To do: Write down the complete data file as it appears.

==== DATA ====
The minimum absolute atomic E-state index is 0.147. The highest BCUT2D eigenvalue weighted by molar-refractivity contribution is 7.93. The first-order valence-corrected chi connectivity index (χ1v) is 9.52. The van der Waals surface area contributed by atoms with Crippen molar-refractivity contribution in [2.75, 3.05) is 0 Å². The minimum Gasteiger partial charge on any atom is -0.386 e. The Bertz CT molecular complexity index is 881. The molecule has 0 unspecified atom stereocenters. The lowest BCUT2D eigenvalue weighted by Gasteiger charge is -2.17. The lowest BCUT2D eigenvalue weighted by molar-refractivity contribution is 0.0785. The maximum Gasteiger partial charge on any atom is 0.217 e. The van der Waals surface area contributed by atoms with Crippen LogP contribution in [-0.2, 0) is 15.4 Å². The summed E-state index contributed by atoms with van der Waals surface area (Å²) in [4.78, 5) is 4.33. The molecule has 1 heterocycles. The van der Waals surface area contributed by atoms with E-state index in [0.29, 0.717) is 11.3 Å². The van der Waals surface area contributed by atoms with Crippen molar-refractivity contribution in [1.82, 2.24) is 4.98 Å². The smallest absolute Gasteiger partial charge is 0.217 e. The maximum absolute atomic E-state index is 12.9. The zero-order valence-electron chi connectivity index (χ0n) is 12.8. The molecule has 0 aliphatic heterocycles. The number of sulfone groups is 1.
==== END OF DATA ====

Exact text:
The minimum absolute atomic E-state index is 0.147. The highest BCUT2D eigenvalue weighted by molar-refractivity contribution is 7.93. The first-order valence-corrected chi connectivity index (χ1v) is 9.52. The van der Waals surface area contributed by atoms with Crippen molar-refractivity contribution in [2.75, 3.05) is 0 Å². The minimum Gasteiger partial charge on any atom is -0.386 e. The Bertz CT molecular complexity index is 881. The molecule has 0 unspecified atom stereocenters. The lowest BCUT2D eigenvalue weighted by Gasteiger charge is -2.17. The lowest BCUT2D eigenvalue weighted by molar-refractivity contribution is 0.0785. The maximum Gasteiger partial charge on any atom is 0.217 e. The van der Waals surface area contributed by atoms with Crippen LogP contribution in [-0.2, 0) is 15.4 Å². The summed E-state index contributed by atoms with van der Waals surface area (Å²) in [4.78, 5) is 4.33. The molecule has 1 heterocycles. The van der Waals surface area contributed by atoms with E-state index in [0.29, 0.717) is 11.3 Å². The van der Waals surface area contributed by atoms with Crippen molar-refractivity contribution in [1.82, 2.24) is 4.98 Å². The smallest absolute Gasteiger partial charge is 0.217 e. The maximum absolute atomic E-state index is 12.9. The zero-order valence-electron chi connectivity index (χ0n) is 12.8. The molecule has 0 aliphatic heterocycles. The number of sulfone groups is 1.